Beyond the annoyance of the wait times—and I can’t stress enough how tedious and gimmicky they are—there are some fairly serious issues with the game. For one, playing in fast mode caused the game to constantly bug out like it does at the end of the above video, with all the text becoming garbled beyond recognition. Seriously, this isn’t a complicated enough game to justify having such ridiculous bugs, and it’s just another thing that speaks to the laziness of Lifeline’s design. Then there are the miscellaneous quirks that annoyed me. For example, as Taylor went to sleep on the second night, they asked if they should hook up a nearby alarm. Whether you do or not, it’ll go off in the middle of the night. How does an alarm that hasn’t been hooked up go off? Like so many other things, the answer again seems to be “shhh, don’t think about it.” Not annoying enough for you yet? How about the fact that there are times where you’re presented with two choices that lead to identical outcomes, but one of which leads to a “Taylor is busy” wait time while the other powers through without any penalty? Which is which? Guess!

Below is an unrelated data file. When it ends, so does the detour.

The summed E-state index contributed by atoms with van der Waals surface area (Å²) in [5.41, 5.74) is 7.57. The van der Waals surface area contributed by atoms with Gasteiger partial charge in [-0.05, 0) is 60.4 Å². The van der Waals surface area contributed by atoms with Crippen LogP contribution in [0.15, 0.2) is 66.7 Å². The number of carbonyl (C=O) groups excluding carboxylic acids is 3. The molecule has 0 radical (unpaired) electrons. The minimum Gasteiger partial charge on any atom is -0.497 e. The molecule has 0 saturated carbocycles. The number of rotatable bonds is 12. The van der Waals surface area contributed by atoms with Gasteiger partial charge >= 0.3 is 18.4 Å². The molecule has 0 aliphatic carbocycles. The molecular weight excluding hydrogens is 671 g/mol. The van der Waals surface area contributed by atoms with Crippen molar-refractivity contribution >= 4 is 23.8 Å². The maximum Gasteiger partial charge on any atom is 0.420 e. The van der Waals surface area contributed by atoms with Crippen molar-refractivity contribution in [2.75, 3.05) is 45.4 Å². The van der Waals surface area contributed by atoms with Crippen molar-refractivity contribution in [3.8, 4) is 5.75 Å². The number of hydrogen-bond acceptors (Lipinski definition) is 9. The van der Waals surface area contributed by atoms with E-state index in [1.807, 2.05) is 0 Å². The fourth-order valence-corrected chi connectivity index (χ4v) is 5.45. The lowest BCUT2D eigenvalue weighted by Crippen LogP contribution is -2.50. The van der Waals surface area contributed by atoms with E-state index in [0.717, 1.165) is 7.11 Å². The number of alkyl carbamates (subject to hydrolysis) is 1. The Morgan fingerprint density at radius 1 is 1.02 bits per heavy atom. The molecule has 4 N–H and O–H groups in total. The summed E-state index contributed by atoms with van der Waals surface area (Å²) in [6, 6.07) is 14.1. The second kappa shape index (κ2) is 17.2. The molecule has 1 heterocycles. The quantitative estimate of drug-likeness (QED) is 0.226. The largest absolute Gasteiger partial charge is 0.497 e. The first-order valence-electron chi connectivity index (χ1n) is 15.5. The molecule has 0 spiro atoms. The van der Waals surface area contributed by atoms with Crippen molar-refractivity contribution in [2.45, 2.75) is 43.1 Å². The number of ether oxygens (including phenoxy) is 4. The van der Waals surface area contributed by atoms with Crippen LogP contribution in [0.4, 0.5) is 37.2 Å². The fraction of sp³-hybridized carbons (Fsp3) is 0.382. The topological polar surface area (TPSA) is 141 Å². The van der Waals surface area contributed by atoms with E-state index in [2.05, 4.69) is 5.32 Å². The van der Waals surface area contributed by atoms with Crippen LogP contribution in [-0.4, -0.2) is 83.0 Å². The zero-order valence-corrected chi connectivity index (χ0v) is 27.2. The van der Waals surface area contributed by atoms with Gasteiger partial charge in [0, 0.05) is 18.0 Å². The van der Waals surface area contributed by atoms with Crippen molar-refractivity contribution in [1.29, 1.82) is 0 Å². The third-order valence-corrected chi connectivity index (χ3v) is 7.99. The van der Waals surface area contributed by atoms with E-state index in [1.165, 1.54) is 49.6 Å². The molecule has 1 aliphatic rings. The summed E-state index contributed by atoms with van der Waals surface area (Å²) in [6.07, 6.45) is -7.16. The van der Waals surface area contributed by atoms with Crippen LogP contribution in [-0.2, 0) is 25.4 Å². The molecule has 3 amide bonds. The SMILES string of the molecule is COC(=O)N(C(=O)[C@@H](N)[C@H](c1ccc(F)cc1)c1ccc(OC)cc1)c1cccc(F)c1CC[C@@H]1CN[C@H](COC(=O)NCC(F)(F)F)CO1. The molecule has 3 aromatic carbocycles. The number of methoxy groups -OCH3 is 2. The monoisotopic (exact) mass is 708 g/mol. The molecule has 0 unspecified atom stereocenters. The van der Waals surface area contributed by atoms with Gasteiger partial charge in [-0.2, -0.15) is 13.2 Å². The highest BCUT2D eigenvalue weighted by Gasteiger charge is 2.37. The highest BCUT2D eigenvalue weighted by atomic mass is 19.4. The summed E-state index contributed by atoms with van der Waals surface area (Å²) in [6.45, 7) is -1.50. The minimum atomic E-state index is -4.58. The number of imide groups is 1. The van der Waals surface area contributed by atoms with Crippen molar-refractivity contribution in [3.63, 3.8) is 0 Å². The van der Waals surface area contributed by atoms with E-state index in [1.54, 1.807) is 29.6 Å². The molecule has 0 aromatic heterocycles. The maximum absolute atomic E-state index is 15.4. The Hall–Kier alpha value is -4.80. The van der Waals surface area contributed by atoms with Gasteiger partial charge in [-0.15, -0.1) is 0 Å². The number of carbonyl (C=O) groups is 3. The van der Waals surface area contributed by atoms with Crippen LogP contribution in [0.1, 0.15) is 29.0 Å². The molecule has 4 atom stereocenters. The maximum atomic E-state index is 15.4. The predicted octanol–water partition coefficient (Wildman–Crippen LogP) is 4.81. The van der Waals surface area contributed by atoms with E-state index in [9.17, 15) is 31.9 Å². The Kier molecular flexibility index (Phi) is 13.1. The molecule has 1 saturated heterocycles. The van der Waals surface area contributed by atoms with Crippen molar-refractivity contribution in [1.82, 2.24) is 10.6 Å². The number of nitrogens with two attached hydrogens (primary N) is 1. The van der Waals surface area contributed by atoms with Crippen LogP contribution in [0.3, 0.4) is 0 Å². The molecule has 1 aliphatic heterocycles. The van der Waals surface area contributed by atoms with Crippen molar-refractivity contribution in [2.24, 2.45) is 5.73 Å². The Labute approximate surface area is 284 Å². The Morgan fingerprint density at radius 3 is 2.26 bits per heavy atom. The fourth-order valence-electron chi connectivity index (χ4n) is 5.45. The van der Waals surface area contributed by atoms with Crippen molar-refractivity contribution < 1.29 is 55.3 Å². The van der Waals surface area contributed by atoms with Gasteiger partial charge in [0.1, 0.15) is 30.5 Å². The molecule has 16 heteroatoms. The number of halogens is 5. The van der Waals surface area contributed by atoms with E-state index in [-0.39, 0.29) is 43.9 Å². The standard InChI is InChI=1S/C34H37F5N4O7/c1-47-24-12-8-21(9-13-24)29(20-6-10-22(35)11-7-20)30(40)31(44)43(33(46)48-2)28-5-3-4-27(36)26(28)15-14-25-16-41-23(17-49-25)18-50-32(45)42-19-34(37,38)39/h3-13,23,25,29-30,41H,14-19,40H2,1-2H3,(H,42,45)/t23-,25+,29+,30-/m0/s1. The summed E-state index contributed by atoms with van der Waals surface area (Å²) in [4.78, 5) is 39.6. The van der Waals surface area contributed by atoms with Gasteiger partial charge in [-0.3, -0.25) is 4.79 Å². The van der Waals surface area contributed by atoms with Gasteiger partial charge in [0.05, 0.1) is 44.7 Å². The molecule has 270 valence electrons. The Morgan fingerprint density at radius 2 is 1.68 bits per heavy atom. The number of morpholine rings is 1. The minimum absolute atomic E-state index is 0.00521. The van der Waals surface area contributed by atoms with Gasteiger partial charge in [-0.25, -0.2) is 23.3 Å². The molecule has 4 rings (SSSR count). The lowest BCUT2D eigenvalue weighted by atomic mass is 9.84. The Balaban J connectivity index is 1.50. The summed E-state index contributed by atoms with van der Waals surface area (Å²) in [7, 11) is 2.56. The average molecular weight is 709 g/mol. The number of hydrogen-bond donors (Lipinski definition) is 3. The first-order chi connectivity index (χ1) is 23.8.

There are no graphics, there is no music
Apart from the little cel astronaut that I’m using as a header for this review, there’s not a lick of art in the entire game. As I mentioned earlier, the music is equally bare, with there being only a single song in the entire game that consists of little more than two alternating notes. Oh, and there’s a sound effect that you get when you get a game over. That’s it. That’s the entirety of the music and graphics in this game.